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Navigating complexity in fee calculations to drive greater investor confidence

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By Brant Snyder
Director, Product Management, SS&C Advent



With each passing year, hedge, private equity, and hybrid funds become more varied, creative, and complex. The added intricacy of fund structures extends to investor fee agreements and calculations. The 2/20 model is ancient history – and often unworkable for today’s alternative investors. This article delves into the evolving world of fund fee structures and their challenges while exploring the need for innovative solutions to streamline fee calculations.

Putting the complexity in complex fee structures  

Modern fund fee structures are far from one-size-fits-all and incorporate multiple variables; management compensation, performance metrics, high-water marks, and hurdle rates are only part of the equation. Fee agreements must account for carried interest and spell out complicated waterfall distributions. Slicing fees based on specific deals, forms of liquidity, or side pockets in which different investors participate further complicates the calculations. The size of investor commitments and the length of lock-ups come into play when designing fee structures.

In today’s environment, fund managers increasingly have to negotiate highly customized, individual terms with different investors. A single fund may have various side letters and nuanced fee agreements. Moreover, the valuation of illiquid assets, which directly affects performance fees, is challenging for fee calculation. Layer on top of the sheer volume and variety of data fund activity generates, and it’s easy to see why fee calculations burden the operations team.

Fund managers are tasked with arriving at optimal terms fund investors will deem fair, leading to new and inventive fee structures. However, once the work is done, it falls to the fund’s accounting and operations teams to systematize the fee calculations and ensure they are accurate, executed efficiently, and delivered promptly. Firms also have to be sure they comply with exacting fee disclosure and reporting requirements.

Is it time to move away from spreadsheets?

Many firms today rely on spreadsheets to manually calculate fees for dozens or potentially hundreds of limited partners. This practice is time-consuming and fraught with a high risk of errors. Delays and discrepancies can have a chilling effect on investor relations and retention. The fee calculation process demands automation. Given the variety and complexity of fund structures today, few silver-bullet solutions are solving for all the variables, nuances, and side-letters.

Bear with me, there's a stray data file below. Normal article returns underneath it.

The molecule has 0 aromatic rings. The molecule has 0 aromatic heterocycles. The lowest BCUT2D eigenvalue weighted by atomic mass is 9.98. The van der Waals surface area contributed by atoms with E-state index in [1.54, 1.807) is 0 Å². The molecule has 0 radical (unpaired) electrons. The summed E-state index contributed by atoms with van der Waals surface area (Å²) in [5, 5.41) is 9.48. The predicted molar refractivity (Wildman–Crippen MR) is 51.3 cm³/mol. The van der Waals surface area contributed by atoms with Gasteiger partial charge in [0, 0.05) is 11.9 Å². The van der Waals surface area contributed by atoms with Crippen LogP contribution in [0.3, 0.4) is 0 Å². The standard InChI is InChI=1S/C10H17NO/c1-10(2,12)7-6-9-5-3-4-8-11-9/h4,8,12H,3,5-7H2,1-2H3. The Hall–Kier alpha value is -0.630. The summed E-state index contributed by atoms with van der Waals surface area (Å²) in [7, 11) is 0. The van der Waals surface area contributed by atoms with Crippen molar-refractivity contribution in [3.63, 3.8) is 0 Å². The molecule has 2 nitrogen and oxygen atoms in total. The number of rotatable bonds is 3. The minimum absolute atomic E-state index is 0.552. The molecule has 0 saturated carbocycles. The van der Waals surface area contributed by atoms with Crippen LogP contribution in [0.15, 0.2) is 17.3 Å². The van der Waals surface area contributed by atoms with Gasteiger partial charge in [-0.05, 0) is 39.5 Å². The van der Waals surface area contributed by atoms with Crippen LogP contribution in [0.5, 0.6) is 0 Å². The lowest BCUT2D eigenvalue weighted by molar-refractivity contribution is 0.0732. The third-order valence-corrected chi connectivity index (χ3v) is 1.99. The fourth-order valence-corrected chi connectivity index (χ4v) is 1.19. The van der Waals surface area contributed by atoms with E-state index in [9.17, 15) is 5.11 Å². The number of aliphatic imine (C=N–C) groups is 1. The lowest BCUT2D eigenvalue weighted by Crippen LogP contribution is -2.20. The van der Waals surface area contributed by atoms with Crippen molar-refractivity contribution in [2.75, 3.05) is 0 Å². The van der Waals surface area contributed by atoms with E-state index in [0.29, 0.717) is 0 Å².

An intuitive, standalone calculation engine with tools to simplify building and operationalizing bespoke fee calculations is ideal for firms managing complex fund structures. The tool must give operations teams robust customization capabilities to create and control proprietary fee calculations based on the fund manager’s objectives. Flexibility to reengineer existing fee constructs or design entirely new calculations from scratch is crucial for firms to incorporate calculations automatically into their period-end processes.

The world of alternative investments continues to evolve, leading to increasingly complex fund fee structures and subsequent fund and fee structuring innovation. Modern fund managers are under pressure to negotiate customized terms while operations teams face the challenge of automating and ensuring the accuracy of these intricate calculations. The industry’s shift away from manual spreadsheet-based calculations is a necessary step toward efficiency and investor satisfaction. 



Brant Snyder, Director, Product Management, SS&C Advent – Brant, who is based in Boston, MA, joined SS&C Advent in 2011 supporting both Geneva Portfolio Accounting and Investor Accounting. He held several management positions within the support organization spanning several products before joining the Geneva Product Management Team in 2021. His current responsibilities include working closely with clients to assess new functionality requirements and prioritize the product roadmap. Brant holds a Bachelor of Science degree in Finance from Virginia Tech.

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